For over a week now I’ve malingered on the final book, Fifty Shades Freed. I have simply stopped caring about the characters, the story, and the sex. The controversy surrounding this book reminds me of a quote from Fear of Flying author Erica Jong: “My reaction to porn films is as follows: after the first ten minutes, I want to go home and screw. After the first twenty minutes, I never want to screw again as long as I live.”

Tara:

Sublime Frequencies re-issues strange and wonderful music from all over the world, everything from Bollywood steel guitar to what’s playing on the radio in Morocco. It’s perfect music to listen to while cooking or porch-sitting, and we have quite a few albums available for check-out here at the library.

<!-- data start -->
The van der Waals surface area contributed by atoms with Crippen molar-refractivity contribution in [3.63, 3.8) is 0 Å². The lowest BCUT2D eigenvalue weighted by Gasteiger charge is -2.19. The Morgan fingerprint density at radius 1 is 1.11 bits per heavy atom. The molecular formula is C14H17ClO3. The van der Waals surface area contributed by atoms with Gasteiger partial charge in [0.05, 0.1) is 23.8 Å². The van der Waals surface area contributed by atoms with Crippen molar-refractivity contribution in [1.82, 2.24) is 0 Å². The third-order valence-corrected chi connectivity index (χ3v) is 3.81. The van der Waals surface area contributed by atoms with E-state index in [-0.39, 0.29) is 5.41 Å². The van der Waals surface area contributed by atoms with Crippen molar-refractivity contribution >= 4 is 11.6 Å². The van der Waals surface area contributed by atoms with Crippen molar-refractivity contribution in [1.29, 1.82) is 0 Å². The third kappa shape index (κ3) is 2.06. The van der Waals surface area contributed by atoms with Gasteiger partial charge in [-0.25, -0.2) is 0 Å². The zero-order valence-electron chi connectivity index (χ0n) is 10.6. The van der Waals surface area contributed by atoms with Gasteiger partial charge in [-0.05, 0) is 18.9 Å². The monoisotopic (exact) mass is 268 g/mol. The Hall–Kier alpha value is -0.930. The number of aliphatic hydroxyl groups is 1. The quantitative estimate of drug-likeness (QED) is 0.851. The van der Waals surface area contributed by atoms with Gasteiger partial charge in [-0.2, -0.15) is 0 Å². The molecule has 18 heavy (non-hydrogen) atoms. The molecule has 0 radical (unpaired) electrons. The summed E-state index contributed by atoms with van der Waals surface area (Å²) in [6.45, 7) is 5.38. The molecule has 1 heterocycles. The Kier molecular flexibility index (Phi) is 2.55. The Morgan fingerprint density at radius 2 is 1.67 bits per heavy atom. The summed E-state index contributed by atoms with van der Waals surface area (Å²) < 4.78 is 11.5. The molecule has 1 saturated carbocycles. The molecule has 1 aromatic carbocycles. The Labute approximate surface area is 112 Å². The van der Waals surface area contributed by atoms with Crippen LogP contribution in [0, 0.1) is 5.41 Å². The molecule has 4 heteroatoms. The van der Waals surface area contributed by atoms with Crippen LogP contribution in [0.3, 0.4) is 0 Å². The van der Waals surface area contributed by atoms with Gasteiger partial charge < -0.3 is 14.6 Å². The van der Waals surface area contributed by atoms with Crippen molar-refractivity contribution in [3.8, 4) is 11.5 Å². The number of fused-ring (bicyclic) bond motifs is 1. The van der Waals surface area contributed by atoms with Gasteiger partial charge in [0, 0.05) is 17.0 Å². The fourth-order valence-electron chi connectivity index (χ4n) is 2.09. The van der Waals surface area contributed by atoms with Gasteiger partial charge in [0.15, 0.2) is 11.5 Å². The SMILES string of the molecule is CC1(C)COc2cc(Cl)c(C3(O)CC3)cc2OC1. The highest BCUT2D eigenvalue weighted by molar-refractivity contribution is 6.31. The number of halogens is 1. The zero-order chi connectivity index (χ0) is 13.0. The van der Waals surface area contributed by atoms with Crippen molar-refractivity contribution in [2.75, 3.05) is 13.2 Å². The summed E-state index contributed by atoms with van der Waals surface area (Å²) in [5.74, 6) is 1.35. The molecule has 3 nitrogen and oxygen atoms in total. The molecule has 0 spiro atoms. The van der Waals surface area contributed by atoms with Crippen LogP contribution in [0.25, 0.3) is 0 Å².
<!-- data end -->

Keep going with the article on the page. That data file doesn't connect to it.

I’ve also just watched a recently re-released gem on DVD called A Thousand Clowns. Fans of films about eccentric and lovable iconoclasts (and the films of Wes Anderson) should check this one out immediately.

Tim:

I’m not enjoying this “nice” weather because it’s disturbing to have 80 degree weather in mid-March.  And you know what else doesn’t like it?  Spinach.  Or radishes.  Or any of the other cool weather crops that only grow well when temperatures are in the 60s and 70s.

So I’ll be forced to enjoy such books as The Gardener’s Weather Bible: How to Predict and Prepare for Garden Success in Any Kind of Weather by Sally Roth or The Weather-resilient Garden : a Defensive Approach to Planning & Landscaping by Charles W.G. Smith.

Your turn.  Hot enough for you?  What are you reading / watching / listening to this spring?